The Cadwalader mansion contained many beds; the best ones were as Nicholas Wainwright suggests, “apt to be of mahogany with high posts surmounted by canopies and carved cornices.”26

Unfortunately their are few surviving bills for the Cadwalader furnishings.

Thomas Affleck supplied an expensive bed, described on his bill of October 13th 1770: “Bedstead wt Casters Brass Caps etc Compleat”.

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Thomas Affleck Bill, October 13th 1770.

The Affleck bed has “Brass Caps” as covers for the bed bolts not the elaborate, leaf carved, removable knees we see on the present bed. Supplied in October 1770, the Affleck bed is likely to have been that in the second best bed chamber with the chintz hangings set off by a dozen tassels.

The two windows with matching carved cornices would also have been draped in chintz. This would tally with the upholsterer, Plunket Fleeson, describing the Chintz Bed as the “‘new’ Chintz Bed” in December 1770: Decem 25th ... “To fixing and putting up the new Chintz Bed, Cloak pins, tacks 0”12“6”.27

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Plunket Fleeson bill, December 1770.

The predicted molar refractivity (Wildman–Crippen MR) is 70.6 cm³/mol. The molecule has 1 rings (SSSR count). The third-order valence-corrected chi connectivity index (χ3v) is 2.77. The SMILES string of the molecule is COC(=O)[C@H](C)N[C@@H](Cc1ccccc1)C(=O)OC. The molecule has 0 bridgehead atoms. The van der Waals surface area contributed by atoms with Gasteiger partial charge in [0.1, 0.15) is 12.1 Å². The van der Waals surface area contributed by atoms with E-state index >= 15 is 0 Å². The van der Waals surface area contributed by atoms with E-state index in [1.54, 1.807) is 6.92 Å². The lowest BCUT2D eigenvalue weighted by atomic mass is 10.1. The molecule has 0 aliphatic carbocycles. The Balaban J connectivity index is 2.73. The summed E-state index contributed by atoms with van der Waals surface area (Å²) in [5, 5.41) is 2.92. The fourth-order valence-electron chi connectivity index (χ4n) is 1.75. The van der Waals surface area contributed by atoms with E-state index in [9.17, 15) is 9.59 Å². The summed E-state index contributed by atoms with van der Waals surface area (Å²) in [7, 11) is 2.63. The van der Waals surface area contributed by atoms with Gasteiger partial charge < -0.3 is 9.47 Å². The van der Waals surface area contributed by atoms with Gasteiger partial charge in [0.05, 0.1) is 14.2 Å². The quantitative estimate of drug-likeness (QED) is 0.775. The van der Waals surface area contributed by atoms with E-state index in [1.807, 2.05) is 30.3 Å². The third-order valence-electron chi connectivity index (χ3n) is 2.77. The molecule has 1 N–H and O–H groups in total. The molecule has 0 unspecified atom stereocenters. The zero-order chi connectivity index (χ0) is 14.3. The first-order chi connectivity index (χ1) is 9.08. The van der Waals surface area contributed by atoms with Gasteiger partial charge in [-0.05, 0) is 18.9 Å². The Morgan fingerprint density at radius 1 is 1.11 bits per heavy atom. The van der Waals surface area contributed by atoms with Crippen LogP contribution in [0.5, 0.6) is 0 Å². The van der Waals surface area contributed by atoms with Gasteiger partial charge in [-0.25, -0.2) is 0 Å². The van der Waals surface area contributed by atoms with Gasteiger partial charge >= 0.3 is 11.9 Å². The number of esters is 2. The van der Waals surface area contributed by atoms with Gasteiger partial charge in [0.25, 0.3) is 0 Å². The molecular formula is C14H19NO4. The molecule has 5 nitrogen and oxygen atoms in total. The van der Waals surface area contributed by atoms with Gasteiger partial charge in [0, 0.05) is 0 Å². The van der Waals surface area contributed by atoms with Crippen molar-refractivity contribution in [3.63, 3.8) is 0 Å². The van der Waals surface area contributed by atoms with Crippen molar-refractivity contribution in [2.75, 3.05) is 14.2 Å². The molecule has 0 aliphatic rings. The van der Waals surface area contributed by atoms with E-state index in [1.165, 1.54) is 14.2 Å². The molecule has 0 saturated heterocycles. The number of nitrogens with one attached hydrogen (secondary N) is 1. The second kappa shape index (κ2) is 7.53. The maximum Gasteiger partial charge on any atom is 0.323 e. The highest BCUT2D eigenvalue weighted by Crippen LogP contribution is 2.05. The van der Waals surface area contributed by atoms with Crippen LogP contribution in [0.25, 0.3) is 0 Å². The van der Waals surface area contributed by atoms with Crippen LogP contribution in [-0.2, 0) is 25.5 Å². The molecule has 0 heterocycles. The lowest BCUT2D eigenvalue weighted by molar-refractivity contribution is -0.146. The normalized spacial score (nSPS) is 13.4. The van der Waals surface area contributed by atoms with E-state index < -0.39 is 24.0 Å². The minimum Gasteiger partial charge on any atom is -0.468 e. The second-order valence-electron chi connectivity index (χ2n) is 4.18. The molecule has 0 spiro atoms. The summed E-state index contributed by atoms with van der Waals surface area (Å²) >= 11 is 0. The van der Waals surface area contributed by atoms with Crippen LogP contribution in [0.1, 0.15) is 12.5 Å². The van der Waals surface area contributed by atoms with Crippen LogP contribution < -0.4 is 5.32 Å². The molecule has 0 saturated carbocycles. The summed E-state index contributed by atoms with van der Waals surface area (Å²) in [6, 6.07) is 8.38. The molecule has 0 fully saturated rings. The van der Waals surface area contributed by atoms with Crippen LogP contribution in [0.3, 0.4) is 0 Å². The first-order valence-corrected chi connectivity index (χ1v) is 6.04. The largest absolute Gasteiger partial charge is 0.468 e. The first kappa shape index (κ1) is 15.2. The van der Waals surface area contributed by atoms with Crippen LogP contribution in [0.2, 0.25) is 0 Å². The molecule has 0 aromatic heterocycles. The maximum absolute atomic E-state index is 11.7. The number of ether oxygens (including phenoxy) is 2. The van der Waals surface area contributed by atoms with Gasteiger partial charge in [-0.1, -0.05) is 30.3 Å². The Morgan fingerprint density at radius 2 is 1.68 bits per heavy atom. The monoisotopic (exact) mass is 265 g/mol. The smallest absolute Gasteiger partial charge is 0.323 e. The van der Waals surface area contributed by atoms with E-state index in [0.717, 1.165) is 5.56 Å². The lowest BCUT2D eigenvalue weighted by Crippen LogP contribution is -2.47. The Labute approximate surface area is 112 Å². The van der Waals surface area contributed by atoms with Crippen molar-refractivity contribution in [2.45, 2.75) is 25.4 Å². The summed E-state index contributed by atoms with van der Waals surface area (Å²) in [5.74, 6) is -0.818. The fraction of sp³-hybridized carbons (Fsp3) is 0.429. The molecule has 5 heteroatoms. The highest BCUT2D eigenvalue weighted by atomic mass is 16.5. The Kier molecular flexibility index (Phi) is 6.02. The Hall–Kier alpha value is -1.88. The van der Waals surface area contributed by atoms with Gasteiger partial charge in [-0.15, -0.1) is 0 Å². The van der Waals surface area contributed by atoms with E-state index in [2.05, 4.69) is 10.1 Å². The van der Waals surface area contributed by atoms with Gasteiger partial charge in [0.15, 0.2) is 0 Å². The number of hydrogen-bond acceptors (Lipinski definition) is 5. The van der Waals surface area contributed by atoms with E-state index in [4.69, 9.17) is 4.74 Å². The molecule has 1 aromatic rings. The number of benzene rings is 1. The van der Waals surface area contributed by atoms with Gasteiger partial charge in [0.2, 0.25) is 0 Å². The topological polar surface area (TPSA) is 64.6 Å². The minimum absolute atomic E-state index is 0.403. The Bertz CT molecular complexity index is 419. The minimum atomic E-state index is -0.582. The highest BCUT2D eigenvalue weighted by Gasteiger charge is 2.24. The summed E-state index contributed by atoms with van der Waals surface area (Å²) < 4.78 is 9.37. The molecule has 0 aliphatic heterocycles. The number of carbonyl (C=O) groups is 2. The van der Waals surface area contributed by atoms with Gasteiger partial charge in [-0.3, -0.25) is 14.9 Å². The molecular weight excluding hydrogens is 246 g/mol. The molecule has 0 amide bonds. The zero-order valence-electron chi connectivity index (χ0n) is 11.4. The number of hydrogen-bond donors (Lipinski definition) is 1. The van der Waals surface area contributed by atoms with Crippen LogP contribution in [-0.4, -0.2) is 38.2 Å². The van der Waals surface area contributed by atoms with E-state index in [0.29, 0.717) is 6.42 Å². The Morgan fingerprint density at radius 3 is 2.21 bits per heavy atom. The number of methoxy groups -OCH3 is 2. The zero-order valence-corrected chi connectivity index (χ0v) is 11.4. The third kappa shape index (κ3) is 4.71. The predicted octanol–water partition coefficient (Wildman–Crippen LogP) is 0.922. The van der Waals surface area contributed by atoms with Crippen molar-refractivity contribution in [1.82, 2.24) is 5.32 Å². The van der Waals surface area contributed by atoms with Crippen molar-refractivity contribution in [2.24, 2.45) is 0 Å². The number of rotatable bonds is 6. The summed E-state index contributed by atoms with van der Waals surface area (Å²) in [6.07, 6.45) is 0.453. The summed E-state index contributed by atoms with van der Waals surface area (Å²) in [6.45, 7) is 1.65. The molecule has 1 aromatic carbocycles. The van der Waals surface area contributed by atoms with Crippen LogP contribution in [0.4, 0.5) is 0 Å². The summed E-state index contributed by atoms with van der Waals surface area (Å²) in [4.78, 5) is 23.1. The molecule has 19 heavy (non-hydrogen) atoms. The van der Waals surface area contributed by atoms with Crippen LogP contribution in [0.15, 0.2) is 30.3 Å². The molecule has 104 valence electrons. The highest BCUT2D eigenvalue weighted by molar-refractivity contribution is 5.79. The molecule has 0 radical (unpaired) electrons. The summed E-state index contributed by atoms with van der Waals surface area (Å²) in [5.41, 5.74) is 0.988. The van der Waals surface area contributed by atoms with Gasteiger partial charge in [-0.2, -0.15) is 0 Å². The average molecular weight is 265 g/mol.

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Detail of Plunket Fleeson bill showing making of drapes with “red & white copper plate cotton”, December 1770.
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Randolph Bill, 26 September 1769, Historical Society Pennsylvania.

Upcoming Events

News/Announcements

New Articles

  • Fitting an Asymmetrical Splat Into an Oval Chair Back

    BY DAVE HELLER April 1, 2021 Updated: April 1, 2021 This article discusses a specific aspect of making a set of not-yet-completed Bing-style Art Nouveau dining room chairs of my own design. I will write an article for SAPFM on...

  • A Standup Davenport Computer Desk

     BY JOE PARKER April 1, 2021 Updated: April 1, 2021 The name "Davenport" comes from a reference in the records of an 18th-19th century English furniture maker Gillows. The reference, in about 1795, gives the original design and...

  • Remembering Phil Lowe: Craftsman, Mentor, Friend

    BY MICKEY CALLAHAN April 1, 2021 Updated April 1, 2021 It’s with a heavy heart that I write of the passing of one of America’s master period furniture makers, Phil Lowe. I’ve known Phil for over 30 years and was privileged to have...

  • Luthier's Friend To Thickness Small Part

    BY JEFF THOMPSON April 1, 2021 Updated April 1, 2021 There are number of ways one can thickness stringing and bindings. I’ve used a couple methods myself like on a drum sander, but mine is in a shed out back behind my shop...

  • Mirka Hand Sanding System

    BY BOB LANG April 1, 2021 Updated April 1, 2021 I can develop a pretty smooth surface with a hand plane and/or a scraper, but before finishing I sand to ensure that all the surfaces of a project are consistent. Each hand...

Cartouche Award

  1. The Award
  2. Guidelines
  3. Cartouche Recipients

Resources

  1. SAPFM Business Member Directory
  2. Our Sponsors

Publications

  1. American Period Furniture
  2. Pins and Tales Magazine